Should You Be Doing This Media Interview?

Should I Do This Media Interview?

Should I Do This Media Interview?

That’s an important question to ask yourself before you schedule a media interview with a reporter.

You’ve no doubt noticed that many politicians who appear on Sunday morning talk shows almost immediately go on the defensive. They have a point of view on the topic that is at odds with the reporter’s questions from the get-go.

On the Defensive

Too often a talk show guest will evade answering the questions and continually return to his point of view. This is the broken record syndrome taken to its extreme.

So, you might wonder: why has this guest agreed to be on the show? What good is it doing him to be constantly on the defensive?

You need to think through your reasons for doing a media interview when you have an opportunity to be a guest on a TV show or to meet with a reporter. You have your own agenda – but so does the reporter. Are your agendas in sync? Or would you be better served by not doing the interview?

The Art of Bridging

Bridging is another term for changing the subject when you want to move on to your own message points. Typical bridging phrases are “Let me tell you about…” or “There is another way of looking at the issue…”

Bridging is an effective technique as long as the reporter feels validated. He wants to know you’re listening to him and providing the information he needs for a good story.

These days, reporters are more sophisticated than ever and are clued in to bridging. They know when you’re fudging, especially when you ignore their questions and mindlessly return to the same answers over and over again.

Answer the Question

Naturally, you need to go into an interview with your talking points down pat but it has to be a more balanced interview.

The Art of Bridging

Bridge Without Fudging

You’ve got to answer the reporter’s questions. Don’t stonewall. Otherwise, she will think you’re being evasive and hiding something. That’s when she’ll go after you with tough questions.

Say, “I’ll be happy to answer your question,” and then bridge to your message points. But if you need to keep bridging to your key messages, you’re talking to the wrong reporter. Or else the reporter is writing a story you don’t want to be part of.

Be Respectful of Others

Contrary to popular wisdom, reporters rarely conduct what’s called a “hostile” interview. This occurs when the reporter attacks the guest on a personal level, such as challenging your experience or academic credentials.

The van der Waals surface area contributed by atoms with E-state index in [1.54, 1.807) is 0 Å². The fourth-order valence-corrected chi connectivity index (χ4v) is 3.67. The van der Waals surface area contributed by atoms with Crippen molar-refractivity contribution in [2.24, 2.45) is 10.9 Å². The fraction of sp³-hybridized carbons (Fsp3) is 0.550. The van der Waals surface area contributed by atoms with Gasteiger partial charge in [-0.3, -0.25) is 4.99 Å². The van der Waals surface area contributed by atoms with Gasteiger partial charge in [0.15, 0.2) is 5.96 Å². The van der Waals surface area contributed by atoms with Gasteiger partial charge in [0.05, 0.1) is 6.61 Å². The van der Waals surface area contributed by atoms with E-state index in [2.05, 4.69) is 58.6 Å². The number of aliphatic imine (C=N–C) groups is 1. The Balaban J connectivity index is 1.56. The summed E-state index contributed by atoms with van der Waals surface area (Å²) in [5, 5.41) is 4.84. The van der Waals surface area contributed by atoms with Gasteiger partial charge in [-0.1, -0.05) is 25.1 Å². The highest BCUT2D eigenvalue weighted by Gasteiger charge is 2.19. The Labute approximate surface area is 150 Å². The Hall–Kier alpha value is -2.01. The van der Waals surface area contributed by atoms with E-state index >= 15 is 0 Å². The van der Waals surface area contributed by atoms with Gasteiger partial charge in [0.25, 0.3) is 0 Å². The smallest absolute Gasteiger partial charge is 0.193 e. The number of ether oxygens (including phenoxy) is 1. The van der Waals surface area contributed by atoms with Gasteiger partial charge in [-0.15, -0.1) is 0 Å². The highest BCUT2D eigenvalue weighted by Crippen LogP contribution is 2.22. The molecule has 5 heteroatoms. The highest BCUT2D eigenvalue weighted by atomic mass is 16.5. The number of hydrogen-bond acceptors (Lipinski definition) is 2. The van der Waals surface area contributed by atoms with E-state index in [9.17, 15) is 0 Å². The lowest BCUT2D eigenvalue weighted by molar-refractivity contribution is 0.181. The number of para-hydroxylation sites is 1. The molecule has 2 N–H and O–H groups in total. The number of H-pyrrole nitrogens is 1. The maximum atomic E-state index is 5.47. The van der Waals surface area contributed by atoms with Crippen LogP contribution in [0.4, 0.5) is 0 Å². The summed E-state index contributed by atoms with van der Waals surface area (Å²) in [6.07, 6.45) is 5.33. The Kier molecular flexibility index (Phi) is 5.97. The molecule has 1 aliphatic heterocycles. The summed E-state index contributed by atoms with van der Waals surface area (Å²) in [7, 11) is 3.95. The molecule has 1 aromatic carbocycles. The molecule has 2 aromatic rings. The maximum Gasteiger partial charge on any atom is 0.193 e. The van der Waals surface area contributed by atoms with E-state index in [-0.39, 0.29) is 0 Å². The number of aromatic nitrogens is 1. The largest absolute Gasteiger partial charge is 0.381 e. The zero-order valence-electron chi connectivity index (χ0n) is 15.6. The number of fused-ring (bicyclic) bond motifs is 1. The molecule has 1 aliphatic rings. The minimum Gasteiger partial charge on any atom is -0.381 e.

However, a reporter has a legitimate right to ask you very tough questions. “Isn’t it true that your company has been hiding profits in overseas accounts?” is a tough question, not a hostile one.

No matter the question, you don’t want to get into a shouting match. Be respectful of the reporter’s point of view and the other guests, if you are on a TV talk show panel.

You need to learn how to acknowledge another person’s point of view while disagreeing. That’s what makes for an interesting discussion. The conversation would be very boring if everyone was in agreement on all points.

Use what we call “linking” phrases to bridge to your point of view. You could say, “I can see where you’re coming from, but this is what I think,” or, “I must respectfully disagree because…”

Nonetheless, repeating your key messages over and over again can be taken too far and you’ll be viewed as a one-trick pony that seems to have only one idea.

Become a Reliable Source

Let’s return to the original question: Should I be doing this media interview? You don’t want to put yourself in a situation where you look slick and uncooperative.

To avoid this, become familiar with the reporter’s beat and what she’s written or talked about in the past. You need to do the research or get help from a professional PR person who can provide you with this information.

It may turn out you are simply the wrong person for the interview. You will make a friend for life if you tell the reporter that the information he’s looking for is not your subject matter expertise and then refer him to the right person.

Say, “I know someone who is more of an expert on this topic. He might be willing to talk on the record. Would you like me to make the introduction?” Then remind the reporter what you can talk about for future stories.

Be sure to follow up and do what you promised. You will become a reliable source for the reporter. He will be grateful you steered him to the right spokesperson.

He’s also likely to come back to you when he needs to talk to an expert in your field. Then you won’t need to be constantly bridging to your key messages because they will be just what the reporter wants to hear.

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